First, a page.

Apply now for the RACP AFOEM Research Development Grant (up to $30,000) or the RACP AFOEM Registrar Travel Fellowship (up to $10,000) offered by AFOEM through the RACP Foundation.

Fellows and trainees of AFOEM are also eligible for other research awards and grants offered by the RACP Foundation across the different categories:  career development fellowships, research establishment fellowships, research entry scholarships and travel grants.

Full details for these opportunities are available on the RACP Foundation website. Email the RACP Foundation to sign up for updates.

2019 Ramazzini Prize recipient: Dr Bianca Cheong

I am honoured to be awarded the Ramazzini Prize for 2019. My research project focused on work related mental illness, especially those cases that lead to many weeks off work. I felt this was an important topic for two reasons: firstly, mental health illness is the fastest growing cause of disability in Australia. Secondly, one of the most expensive challenges facing worker's compensation statistics are mental health claims, which account for a small proportion of all worker's compensation claims but are associated with twice as many days off work and double the cost. There is currently a scarcity of local research into the risk factors of work related mental health claims and my research question was: Are the risk factors of long duration (defined as a claim with more than 60 days off work) mental health claims different to short duration claims?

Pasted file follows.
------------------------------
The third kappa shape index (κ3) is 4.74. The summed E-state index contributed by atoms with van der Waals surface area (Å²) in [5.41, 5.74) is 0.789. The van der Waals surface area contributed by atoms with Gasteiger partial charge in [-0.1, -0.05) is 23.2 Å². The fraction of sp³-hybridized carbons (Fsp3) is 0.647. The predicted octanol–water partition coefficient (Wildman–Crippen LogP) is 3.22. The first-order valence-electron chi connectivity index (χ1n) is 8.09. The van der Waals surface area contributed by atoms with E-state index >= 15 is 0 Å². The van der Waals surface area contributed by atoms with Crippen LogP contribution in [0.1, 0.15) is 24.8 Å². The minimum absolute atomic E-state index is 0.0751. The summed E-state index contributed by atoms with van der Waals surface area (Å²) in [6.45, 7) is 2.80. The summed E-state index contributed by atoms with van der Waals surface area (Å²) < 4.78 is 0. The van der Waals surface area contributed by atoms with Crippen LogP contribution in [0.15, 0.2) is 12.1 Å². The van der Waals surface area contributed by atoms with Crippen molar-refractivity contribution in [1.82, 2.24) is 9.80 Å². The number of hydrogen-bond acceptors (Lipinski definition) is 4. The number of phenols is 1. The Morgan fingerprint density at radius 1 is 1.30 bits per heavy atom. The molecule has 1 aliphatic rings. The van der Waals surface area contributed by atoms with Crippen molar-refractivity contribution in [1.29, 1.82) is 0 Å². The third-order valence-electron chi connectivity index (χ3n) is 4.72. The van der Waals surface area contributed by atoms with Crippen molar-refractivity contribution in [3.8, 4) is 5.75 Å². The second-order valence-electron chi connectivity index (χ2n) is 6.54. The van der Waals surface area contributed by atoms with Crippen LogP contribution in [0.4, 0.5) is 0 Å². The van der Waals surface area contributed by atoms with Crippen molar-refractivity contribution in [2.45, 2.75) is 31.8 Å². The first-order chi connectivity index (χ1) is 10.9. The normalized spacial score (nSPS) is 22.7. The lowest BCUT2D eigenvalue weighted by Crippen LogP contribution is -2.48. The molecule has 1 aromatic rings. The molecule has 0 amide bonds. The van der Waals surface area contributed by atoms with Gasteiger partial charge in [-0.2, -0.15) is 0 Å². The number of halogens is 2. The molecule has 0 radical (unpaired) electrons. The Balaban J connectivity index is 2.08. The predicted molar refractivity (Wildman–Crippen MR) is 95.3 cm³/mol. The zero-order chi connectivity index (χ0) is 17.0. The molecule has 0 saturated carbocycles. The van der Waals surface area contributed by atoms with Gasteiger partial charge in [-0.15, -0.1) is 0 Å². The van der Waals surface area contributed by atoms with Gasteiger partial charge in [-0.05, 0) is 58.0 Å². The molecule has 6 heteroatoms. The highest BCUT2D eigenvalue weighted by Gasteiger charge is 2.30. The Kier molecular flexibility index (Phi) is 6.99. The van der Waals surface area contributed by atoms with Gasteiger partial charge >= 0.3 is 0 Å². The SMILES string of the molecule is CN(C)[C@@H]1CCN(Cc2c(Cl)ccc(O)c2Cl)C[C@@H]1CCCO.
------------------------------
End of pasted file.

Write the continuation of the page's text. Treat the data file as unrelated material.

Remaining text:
The study was a retrospective cohort study of Western Australian compensation data from 2005 to 2015 and 3,345 claims met the inclusion criteria. Analysis of the data revealed there are indeed differences in the risk factors of long duration mental health claims compared to short duration claims. Of particular interest was the difference identified in the mechanism of the mental health illness.

My study showed that 'work pressure' is a major risk factor for a long duration mental health claim. The data indicates that we should no longer view 'work pressure' merely as a HR issue as it is clearly a health issue and a financial issue. It is my hope that this study is of help to my fellow occupational physicians as we are in the unique position to engage with business leaders to bring about a positive change.

Dr Bianca Cheong
RACP trainee

AFOEM examinations open for applications from 24 June

Applications will open from 24 June 2019 for all eligible trainees (who have met the training program requirements) for the September and November 2019 examinations.

Upcoming 2019 AFOEM examination dates are:

  • Stage A Written Examinations – Saturday, 7 September 2019
  • Stage B Written Examinations – Saturday, 7 and Sunday, 8 September 2019
  • Stage B Practical Examinations – Saturday, 16 November 2019 (an additional date of Sunday, 17 November 2019 may be added depending on the number of eligible candidates).

Applications will open from 24 June 2019 and will close on 5 July 2019 at 5pm (AEST). Any applications received after this closing time may not be accepted.

Remember you will need to have satisfactorily completed all requirements for the January to June 2019 training period by the relevant deadlines in order to be eligible. The Training Handbook provides more information. 

RACP Congress 2019 

RACP Congress 2019 took place from 6 to 8 May 2019 at the Aotea Centre, Auckland, New Zealand. While we are still collating feedback the initial responses have been extremely positive with 86 per cent of attendees saying RACP Congress gets better every year and more than half rating RACP Congress as their go-to educational forum. 

Listen to what 2019 attendees have to say about Congress and why you should mark your calendar to attend RACP Congress 2020 in Melbourne from 4 to 6 May next year. 

Notifiable Dust Lung Disease Register in Queensland